1:3:25 refers to a format that can be used to provide a consistent structure for final reports of any kind. The option allows for a one page outline of the main messages that have come from the research, a three page executive summary and 25 pages to present the findings and methodology used in a language that is clear and accessible to the non-research specialist.
The main messages contained in the first page should not be a summary of the findings but rather the key points that decision makers can take from the research. The three page executive summary presents the findings succinctly in order to facilitate easy access for those who may not have time to read the full report. This should not include any discussion of research methodology other than to outline the actual methods used. Finally, the 25 page report is used to cover the background to the research, the questions addressed, and an outline of the methodology, the findings and conclusions.
Do you have an example of where this option has been used?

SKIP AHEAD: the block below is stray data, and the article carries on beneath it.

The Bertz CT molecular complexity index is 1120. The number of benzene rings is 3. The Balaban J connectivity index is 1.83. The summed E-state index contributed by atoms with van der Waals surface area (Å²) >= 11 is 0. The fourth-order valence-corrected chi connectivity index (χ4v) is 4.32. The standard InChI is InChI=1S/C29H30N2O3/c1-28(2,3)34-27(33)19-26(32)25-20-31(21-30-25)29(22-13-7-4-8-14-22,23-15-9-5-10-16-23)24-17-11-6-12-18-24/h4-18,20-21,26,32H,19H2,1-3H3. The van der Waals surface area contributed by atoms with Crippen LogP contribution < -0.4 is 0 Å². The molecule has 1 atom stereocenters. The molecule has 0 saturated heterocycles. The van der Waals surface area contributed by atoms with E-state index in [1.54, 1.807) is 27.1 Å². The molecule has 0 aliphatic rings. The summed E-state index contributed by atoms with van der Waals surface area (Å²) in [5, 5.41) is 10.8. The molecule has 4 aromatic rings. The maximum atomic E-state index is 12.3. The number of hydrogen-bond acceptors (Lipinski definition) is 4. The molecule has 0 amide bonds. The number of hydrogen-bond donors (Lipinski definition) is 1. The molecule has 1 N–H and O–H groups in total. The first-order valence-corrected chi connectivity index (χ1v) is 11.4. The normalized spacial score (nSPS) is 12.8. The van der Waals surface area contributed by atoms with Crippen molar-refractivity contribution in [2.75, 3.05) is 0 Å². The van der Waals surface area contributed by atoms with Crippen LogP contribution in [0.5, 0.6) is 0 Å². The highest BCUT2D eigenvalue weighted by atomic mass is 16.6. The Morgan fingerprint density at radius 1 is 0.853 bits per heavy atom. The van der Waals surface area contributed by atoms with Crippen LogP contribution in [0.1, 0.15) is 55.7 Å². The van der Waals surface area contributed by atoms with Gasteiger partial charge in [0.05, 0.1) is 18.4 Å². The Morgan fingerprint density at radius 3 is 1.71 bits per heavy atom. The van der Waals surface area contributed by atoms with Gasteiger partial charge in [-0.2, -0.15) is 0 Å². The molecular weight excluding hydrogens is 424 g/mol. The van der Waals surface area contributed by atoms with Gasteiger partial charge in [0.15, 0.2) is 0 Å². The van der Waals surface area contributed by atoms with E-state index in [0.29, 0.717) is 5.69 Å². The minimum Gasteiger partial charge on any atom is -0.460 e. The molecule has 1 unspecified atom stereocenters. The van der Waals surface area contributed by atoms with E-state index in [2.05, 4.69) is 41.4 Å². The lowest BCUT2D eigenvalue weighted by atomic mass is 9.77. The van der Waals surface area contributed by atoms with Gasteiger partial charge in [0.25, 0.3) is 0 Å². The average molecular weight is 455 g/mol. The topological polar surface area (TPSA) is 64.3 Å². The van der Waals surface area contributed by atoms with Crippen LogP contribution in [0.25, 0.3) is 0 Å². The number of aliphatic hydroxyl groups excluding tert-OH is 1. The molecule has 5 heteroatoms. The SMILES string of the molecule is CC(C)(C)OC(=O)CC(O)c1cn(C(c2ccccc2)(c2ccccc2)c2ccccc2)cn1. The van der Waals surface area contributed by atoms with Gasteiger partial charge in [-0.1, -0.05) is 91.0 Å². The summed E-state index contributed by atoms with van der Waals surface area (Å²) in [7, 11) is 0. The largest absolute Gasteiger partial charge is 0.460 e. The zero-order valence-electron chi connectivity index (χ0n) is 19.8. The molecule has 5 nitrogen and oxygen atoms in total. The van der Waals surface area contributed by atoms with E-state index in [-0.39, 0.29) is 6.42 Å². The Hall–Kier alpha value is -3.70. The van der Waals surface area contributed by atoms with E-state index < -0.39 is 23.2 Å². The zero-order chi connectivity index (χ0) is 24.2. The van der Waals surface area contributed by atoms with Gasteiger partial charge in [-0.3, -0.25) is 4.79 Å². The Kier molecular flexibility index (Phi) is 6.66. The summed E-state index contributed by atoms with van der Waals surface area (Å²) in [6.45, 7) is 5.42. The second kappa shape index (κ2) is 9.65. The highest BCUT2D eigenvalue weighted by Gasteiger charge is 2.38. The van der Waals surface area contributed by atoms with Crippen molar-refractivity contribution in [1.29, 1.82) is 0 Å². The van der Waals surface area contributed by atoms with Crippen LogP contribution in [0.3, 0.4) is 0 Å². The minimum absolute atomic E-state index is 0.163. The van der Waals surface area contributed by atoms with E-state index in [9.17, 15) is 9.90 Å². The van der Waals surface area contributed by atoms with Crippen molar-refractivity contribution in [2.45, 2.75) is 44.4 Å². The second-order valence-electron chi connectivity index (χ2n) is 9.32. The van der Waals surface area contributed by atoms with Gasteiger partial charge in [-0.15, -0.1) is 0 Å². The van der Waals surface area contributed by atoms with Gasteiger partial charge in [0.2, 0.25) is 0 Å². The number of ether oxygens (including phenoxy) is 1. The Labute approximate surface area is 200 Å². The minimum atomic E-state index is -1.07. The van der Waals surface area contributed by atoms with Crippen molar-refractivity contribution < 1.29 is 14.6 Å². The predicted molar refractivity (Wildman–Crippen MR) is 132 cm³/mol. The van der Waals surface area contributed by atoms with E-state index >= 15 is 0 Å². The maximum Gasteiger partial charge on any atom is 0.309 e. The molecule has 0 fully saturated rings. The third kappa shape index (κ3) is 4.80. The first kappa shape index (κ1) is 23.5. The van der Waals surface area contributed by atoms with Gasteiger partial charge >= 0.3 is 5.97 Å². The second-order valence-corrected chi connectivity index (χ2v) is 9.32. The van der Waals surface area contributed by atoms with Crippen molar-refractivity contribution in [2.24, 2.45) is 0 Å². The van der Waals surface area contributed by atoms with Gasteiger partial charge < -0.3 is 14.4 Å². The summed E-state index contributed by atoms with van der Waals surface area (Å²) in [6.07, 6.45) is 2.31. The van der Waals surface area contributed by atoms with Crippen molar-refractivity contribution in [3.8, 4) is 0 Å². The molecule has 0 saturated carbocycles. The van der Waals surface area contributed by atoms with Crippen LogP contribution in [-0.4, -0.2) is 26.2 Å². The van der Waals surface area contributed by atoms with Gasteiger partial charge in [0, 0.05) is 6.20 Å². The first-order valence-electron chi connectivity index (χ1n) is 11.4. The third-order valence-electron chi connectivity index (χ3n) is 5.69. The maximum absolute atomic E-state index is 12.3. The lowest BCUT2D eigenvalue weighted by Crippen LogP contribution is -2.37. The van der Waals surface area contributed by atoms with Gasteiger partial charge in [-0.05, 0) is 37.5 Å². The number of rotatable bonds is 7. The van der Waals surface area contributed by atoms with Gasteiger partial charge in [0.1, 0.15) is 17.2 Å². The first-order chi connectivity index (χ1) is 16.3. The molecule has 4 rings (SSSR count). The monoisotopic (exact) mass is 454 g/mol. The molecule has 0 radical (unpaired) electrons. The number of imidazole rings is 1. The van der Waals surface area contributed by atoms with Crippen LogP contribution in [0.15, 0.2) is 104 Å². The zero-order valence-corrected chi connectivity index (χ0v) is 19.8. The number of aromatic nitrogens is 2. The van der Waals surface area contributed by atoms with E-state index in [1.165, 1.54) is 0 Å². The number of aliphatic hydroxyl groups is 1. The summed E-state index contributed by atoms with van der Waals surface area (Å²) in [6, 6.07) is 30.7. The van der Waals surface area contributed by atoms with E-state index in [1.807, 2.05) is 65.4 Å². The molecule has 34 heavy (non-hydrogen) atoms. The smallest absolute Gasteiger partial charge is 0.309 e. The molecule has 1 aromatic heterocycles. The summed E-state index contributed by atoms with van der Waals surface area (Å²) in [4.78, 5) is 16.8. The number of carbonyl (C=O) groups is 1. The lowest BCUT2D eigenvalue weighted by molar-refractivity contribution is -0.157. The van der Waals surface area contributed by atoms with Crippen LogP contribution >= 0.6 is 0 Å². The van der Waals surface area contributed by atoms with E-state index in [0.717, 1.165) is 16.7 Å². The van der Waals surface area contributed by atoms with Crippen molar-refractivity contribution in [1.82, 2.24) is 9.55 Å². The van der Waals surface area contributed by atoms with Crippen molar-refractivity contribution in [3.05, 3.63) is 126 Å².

Advice for CHOOSING this option (tips and traps)
- Provide this advice to evaluators at the start of the evaluation process. This will help to clarify reporting expectations.
Advice for USING this option (tips and traps)
- Follow the guidance on how to develop the report. Most important is the one-page of recommendations at the beginning of the report. The 25 page report provides the evidence for these recommendations, but the short 1-page overview allows the decision maker to quickly grasp the key actions to take from your work.
- If the evaluator is using this format for the first time, work with the evaluator to review drafts of the report to ensure that the paper is being written for decision makers and implementers, rather than academics.
- Reader-Friendly Writing - 1:3:25 : The Canadian Health Services Research Foundation produce this document for researchers but it could good for anyone. These six articles provide communication resources, tips and guidelines for report writing (1:3:25), presentations, posters, self-editing and talking to media.
Davies, P. (2012). The state of evidence-based policy evaluation and its role in policy formation. National Institute Economic Review, (219), R 41 - R 52. Retrieved from http://ner.sagepub.com/content/219/1/R41